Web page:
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Soul by Soul

Life Inside the Antebellum Slave Market

Walter Johnson

ISBN 9780674039155

Publication date: 07/01/2009

Soul by Soul tells the story of slavery in antebellum America by moving away from the cotton plantations and into the slave market itself, the heart of the domestic slave trade. Taking us inside the New Orleans slave market, the largest in the nation, where 100,000 men, women, and children were packaged, priced, and sold, Walter Johnson transforms the statistics of this chilling trade into the human drama of traders, buyers, and slaves, negotiating sales that would alter the life of each. What emerges is not only the brutal economics of trading but the vast and surprising interdependencies among the actors involved.

Using recently discovered court records, slaveholders’ letters, nineteenth-century narratives of former slaves, and the financial documentation of the trade itself, Johnson reveals the tenuous shifts of power that occurred in the market’s slave coffles and showrooms. Traders packaged their slaves by “feeding them up,” dressing them well, and oiling their bodies, but they ultimately relied on the slaves to play their part as valuable commodities. Slave buyers stripped the slaves and questioned their pasts, seeking more honest answers than they could get from the traders. In turn, these examinations provided information that the slaves could utilize, sometimes even shaping a sale to their own advantage.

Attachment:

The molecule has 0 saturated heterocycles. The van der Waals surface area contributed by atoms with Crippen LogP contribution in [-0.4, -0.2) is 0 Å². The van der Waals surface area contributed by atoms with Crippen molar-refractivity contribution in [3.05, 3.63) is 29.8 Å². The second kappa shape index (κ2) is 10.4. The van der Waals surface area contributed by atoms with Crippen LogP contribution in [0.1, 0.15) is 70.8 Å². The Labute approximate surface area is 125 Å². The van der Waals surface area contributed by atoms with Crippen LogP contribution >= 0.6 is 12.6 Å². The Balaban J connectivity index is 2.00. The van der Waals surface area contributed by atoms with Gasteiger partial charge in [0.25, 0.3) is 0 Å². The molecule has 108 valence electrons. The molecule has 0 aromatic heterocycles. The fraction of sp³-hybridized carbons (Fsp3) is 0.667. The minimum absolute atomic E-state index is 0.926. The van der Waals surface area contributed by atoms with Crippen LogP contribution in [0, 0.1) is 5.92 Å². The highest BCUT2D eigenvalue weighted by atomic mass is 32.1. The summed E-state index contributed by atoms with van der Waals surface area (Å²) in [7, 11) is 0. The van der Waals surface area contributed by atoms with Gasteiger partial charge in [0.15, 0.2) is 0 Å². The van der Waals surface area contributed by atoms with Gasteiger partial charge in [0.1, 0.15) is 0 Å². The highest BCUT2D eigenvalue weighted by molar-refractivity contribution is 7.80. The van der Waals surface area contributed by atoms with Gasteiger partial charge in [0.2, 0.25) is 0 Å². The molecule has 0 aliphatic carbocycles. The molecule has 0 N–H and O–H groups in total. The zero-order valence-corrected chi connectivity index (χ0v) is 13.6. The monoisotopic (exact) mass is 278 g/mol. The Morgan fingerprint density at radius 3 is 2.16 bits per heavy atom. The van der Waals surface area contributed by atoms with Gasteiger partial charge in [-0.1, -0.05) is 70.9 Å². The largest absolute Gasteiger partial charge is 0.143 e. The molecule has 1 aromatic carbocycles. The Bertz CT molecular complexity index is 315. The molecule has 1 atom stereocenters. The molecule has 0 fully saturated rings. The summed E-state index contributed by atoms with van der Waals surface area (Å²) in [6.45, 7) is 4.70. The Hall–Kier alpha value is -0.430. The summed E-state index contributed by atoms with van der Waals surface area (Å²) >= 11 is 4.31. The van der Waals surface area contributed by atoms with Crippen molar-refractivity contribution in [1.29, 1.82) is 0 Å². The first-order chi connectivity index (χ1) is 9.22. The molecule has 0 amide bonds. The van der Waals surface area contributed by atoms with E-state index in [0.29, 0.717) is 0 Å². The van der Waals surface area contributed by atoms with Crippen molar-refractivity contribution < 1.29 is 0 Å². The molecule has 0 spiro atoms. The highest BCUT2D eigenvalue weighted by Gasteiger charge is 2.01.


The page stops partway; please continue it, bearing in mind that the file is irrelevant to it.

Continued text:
Johnson depicts the subtle interrelation of capitalism, paternalism, class consciousness, racism, and resistance in the slave market, to help us understand the centrality of the “peculiar institution” in the lives of slaves and slaveholders alike. His pioneering history is in no small measure the story of antebellum slavery.

Praise

  • Johnson takes us inside the New Orleans slave market, the largest and busiest in the South, and discovers that the buyers and sellers of slaves could easily mix the language and values associated with paternalism and commercialism. Unlike later historians, they saw no conflict between their needs for status and sound business practice… [Johnson] advances the original and potentially controversial argument that to be truly ‘white’ in the Old South one had to own slaves.

    —George M. Fredrickson, New York Review of Books

Awards

  • 2001, Joint winner of the Francis B. Simkins Award
  • 2000, Joint winner of the Frederick Jackson Turner Award

Author

  • Walter Johnson is Winthrop Professor of History and Professor of African and African American Studies at Harvard University. He is the author of River of Dark Dreams: Slavery and Empire in the Cotton Kingdom and, most recently, The Broken Heart of America: St. Louis and the Violent History of the United States.

Book Details

  • Harvard University Press

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